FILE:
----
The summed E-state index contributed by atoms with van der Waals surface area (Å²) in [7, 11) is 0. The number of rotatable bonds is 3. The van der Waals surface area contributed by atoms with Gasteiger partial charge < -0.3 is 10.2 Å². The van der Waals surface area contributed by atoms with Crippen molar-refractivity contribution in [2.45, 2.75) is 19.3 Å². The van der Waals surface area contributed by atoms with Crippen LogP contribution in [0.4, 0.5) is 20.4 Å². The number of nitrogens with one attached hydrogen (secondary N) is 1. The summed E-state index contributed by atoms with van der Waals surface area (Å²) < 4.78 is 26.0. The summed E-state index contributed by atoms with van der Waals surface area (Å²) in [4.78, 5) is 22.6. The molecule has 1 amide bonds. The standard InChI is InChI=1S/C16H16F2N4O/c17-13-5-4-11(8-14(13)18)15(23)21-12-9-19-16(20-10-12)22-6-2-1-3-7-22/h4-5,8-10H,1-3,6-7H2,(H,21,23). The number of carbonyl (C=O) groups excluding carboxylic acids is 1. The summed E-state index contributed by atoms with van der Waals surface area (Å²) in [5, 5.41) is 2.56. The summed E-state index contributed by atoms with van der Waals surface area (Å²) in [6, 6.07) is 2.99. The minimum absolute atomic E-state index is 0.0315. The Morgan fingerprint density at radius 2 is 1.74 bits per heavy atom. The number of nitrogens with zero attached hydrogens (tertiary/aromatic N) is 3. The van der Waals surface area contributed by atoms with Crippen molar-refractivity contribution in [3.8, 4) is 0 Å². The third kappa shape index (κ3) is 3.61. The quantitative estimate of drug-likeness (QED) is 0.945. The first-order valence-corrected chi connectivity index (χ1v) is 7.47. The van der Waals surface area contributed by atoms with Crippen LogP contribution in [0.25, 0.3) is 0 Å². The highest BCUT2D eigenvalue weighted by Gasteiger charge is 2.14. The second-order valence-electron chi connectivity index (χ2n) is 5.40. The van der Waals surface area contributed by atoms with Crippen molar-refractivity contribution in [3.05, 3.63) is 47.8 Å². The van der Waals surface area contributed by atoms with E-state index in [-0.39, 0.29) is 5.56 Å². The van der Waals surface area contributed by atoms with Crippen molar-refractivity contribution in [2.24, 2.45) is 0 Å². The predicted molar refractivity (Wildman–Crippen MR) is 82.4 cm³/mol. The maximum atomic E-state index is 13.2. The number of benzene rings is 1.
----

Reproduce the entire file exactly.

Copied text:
The summed E-state index contributed by atoms with van der Waals surface area (Å²) in [7, 11) is 0. The number of rotatable bonds is 3. The van der Waals surface area contributed by atoms with Gasteiger partial charge < -0.3 is 10.2 Å². The van der Waals surface area contributed by atoms with Crippen molar-refractivity contribution in [2.45, 2.75) is 19.3 Å². The van der Waals surface area contributed by atoms with Crippen LogP contribution in [0.4, 0.5) is 20.4 Å². The number of nitrogens with one attached hydrogen (secondary N) is 1. The summed E-state index contributed by atoms with van der Waals surface area (Å²) < 4.78 is 26.0. The summed E-state index contributed by atoms with van der Waals surface area (Å²) in [4.78, 5) is 22.6. The molecule has 1 amide bonds. The standard InChI is InChI=1S/C16H16F2N4O/c17-13-5-4-11(8-14(13)18)15(23)21-12-9-19-16(20-10-12)22-6-2-1-3-7-22/h4-5,8-10H,1-3,6-7H2,(H,21,23). The number of carbonyl (C=O) groups excluding carboxylic acids is 1. The summed E-state index contributed by atoms with van der Waals surface area (Å²) in [5, 5.41) is 2.56. The summed E-state index contributed by atoms with van der Waals surface area (Å²) in [6, 6.07) is 2.99. The minimum absolute atomic E-state index is 0.0315. The Morgan fingerprint density at radius 2 is 1.74 bits per heavy atom. The number of nitrogens with zero attached hydrogens (tertiary/aromatic N) is 3. The van der Waals surface area contributed by atoms with Crippen molar-refractivity contribution in [3.8, 4) is 0 Å². The third kappa shape index (κ3) is 3.61. The quantitative estimate of drug-likeness (QED) is 0.945. The first-order valence-corrected chi connectivity index (χ1v) is 7.47. The van der Waals surface area contributed by atoms with Crippen LogP contribution in [0.25, 0.3) is 0 Å². The highest BCUT2D eigenvalue weighted by Gasteiger charge is 2.14. The second-order valence-electron chi connectivity index (χ2n) is 5.40. The van der Waals surface area contributed by atoms with Crippen molar-refractivity contribution in [3.05, 3.63) is 47.8 Å². The van der Waals surface area contributed by atoms with E-state index in [-0.39, 0.29) is 5.56 Å². The van der Waals surface area contributed by atoms with Crippen molar-refractivity contribution in [2.24, 2.45) is 0 Å². The predicted molar refractivity (Wildman–Crippen MR) is 82.4 cm³/mol. The maximum atomic E-state index is 13.2. The number of benzene rings is 1.